And now it’s me again. I have to say, I never felt much of an affinity for Doberman’s before I met Bean, but if I know one thing it’s this: passion is contagious. And Bean is certainly passionate about her cause.

It has been said that dogs are mans best friend. Now it’s time to return the favor. If you can help, please do. If you can’t, at least say a little prayer for Miracle.


6 responses to “Helping the Helpless

  1. Pingback: Tweets that mention Helping the Helpless « Unsanity Files --

  2. Please don’t take this as a criticism of either your friend or you, but I’ve never seen a better explanation of why the misery and injustice that so many people suffer just goes on and on. Humans, as a rule, respond best to the personal. A picture of a starving child or dog will do more to move someone to activism than all the horrible statistics. And given the comparative size of the problems, one does seem to be doing more by saving an abused dog than by sending money for starving children.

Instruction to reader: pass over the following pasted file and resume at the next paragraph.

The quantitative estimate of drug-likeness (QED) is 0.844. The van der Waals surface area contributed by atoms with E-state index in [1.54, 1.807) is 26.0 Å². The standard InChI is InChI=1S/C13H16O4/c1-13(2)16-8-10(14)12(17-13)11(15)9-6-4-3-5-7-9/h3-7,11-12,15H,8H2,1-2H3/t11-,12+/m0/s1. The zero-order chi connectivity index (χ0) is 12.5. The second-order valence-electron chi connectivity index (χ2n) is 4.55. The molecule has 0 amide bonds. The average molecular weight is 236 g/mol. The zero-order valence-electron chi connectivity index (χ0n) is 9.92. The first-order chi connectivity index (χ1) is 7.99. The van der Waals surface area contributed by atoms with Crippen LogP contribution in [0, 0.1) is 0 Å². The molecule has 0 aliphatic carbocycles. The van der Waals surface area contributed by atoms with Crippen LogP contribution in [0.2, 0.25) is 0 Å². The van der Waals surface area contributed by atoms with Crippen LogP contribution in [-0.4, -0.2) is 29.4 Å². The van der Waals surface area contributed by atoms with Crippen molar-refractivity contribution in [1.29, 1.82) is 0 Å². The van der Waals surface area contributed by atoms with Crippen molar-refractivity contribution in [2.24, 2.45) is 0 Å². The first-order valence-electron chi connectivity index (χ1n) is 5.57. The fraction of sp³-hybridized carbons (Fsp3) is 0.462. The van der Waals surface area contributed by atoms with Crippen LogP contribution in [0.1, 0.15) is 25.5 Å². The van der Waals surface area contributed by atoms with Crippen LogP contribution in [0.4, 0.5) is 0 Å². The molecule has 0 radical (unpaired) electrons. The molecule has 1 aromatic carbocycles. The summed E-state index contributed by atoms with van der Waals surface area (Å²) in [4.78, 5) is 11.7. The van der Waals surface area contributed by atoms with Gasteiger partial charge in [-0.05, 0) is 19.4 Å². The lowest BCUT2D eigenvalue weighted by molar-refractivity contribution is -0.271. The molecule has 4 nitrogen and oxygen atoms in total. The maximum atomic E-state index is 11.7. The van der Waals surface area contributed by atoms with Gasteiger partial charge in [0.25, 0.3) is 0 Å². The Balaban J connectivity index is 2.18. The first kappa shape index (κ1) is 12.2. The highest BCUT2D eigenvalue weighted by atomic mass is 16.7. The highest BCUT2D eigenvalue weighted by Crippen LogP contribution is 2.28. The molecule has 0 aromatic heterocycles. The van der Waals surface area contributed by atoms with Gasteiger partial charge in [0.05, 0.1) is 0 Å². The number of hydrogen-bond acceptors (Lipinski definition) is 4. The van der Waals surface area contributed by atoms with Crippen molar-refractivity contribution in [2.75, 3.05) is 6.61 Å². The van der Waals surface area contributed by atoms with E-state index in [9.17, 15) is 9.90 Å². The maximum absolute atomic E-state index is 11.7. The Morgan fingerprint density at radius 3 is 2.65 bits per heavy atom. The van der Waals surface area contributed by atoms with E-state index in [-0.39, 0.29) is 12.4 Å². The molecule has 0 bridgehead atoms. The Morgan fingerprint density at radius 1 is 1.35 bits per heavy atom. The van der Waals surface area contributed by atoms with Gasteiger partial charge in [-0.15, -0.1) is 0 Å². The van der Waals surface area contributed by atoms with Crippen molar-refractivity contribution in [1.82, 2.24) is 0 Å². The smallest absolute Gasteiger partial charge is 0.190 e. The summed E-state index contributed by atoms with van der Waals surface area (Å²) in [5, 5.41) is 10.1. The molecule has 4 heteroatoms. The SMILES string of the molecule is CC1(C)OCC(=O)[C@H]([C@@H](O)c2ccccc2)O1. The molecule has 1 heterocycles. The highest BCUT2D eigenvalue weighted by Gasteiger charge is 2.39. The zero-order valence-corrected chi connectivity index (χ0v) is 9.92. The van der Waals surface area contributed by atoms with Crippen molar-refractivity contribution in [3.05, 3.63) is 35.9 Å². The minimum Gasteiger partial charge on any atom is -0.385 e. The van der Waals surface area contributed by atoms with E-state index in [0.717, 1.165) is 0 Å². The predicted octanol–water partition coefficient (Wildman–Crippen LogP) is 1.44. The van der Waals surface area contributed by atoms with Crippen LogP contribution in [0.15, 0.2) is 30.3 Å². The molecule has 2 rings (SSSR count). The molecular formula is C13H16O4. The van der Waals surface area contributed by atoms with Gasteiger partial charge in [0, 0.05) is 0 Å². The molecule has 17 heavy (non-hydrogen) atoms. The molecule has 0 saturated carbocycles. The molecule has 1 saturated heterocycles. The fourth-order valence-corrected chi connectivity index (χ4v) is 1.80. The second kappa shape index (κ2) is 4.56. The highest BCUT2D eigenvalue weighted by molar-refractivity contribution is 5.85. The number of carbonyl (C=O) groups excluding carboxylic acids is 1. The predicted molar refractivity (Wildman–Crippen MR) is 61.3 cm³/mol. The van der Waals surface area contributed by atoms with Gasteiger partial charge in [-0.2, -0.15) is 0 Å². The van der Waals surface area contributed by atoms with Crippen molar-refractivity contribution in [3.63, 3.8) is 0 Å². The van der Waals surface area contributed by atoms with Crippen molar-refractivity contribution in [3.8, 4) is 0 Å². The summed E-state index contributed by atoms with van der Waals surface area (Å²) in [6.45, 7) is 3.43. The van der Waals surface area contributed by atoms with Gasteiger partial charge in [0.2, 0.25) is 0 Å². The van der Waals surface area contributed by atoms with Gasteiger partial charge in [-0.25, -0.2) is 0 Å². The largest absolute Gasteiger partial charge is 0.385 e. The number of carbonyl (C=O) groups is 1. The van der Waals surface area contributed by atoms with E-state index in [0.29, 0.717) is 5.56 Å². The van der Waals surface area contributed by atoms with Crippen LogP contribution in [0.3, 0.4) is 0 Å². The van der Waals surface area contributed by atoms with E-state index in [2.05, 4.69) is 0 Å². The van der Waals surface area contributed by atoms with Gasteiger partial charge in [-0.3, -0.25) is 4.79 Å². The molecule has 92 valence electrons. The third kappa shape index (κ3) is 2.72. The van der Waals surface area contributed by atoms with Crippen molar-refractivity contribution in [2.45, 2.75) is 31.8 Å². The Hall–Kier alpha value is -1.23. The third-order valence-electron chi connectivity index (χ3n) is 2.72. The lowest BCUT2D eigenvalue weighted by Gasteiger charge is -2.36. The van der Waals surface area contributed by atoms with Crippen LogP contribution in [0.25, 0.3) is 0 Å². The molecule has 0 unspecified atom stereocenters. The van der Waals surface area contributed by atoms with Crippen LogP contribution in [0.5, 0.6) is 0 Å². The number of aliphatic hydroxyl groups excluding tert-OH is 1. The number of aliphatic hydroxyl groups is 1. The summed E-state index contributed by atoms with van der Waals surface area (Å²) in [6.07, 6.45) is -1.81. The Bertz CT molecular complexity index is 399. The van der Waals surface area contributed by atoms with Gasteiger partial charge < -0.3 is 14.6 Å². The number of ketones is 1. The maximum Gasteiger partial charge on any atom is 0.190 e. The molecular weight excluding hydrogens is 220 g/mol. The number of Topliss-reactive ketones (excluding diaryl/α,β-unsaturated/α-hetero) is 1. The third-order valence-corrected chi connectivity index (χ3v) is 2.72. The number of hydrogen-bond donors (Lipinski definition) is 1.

Even this statement: “It isn’t that I lack compassion, I just generally tend to save it for those who truly didn’t do anything to bring about their own misfortune.” is understandable. But to believe that most humans bring about their own misfortunes is an appalling way to live. Try telling that to victims of human trafficking, or of war. If we could increase the understanding of why humans behave as they do, we could do more to relieve the suffering of humans *and* animals than any appeal to save one particular human or animal.

    • I don’t necessarily agree with everything Bean says or thinks, however I have enough respect for her not to change her words or apologize for her. She’s come by her opinions the hard way. She’s seen with her own eyes the terrible atrocities men bring on other men. Her mind and body bear the scars of war. I don’t believe either of us could say the same.